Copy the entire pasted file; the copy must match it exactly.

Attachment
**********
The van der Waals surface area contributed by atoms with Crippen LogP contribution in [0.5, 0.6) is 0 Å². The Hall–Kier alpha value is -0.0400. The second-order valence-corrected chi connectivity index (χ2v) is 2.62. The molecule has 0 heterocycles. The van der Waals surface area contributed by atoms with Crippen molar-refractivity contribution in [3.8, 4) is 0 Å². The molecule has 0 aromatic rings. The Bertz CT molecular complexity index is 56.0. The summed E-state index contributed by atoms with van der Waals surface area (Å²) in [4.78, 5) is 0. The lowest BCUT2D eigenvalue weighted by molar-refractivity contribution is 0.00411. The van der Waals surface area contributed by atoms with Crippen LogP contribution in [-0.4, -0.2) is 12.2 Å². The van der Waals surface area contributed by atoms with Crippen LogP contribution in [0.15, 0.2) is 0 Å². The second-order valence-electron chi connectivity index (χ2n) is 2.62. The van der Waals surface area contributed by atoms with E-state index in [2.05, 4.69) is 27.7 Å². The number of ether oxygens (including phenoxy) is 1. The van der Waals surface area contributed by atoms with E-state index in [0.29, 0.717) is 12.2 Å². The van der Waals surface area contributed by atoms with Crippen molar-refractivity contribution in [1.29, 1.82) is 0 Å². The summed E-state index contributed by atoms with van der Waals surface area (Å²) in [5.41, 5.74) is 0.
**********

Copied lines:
The van der Waals surface area contributed by atoms with Crippen LogP contribution in [0.5, 0.6) is 0 Å². The Hall–Kier alpha value is -0.0400. The second-order valence-corrected chi connectivity index (χ2v) is 2.62. The molecule has 0 heterocycles. The van der Waals surface area contributed by atoms with Crippen molar-refractivity contribution in [3.8, 4) is 0 Å². The molecule has 0 aromatic rings. The Bertz CT molecular complexity index is 56.0. The summed E-state index contributed by atoms with van der Waals surface area (Å²) in [4.78, 5) is 0. The lowest BCUT2D eigenvalue weighted by molar-refractivity contribution is 0.00411. The van der Waals surface area contributed by atoms with Crippen LogP contribution in [-0.4, -0.2) is 12.2 Å². The van der Waals surface area contributed by atoms with Crippen LogP contribution in [0.15, 0.2) is 0 Å². The second-order valence-electron chi connectivity index (χ2n) is 2.62. The van der Waals surface area contributed by atoms with E-state index in [2.05, 4.69) is 27.7 Å². The number of ether oxygens (including phenoxy) is 1. The van der Waals surface area contributed by atoms with E-state index in [0.29, 0.717) is 12.2 Å². The van der Waals surface area contributed by atoms with Crippen molar-refractivity contribution in [1.29, 1.82) is 0 Å². The summed E-state index contributed by atoms with van der Waals surface area (Å²) in [5.41, 5.74) is 0.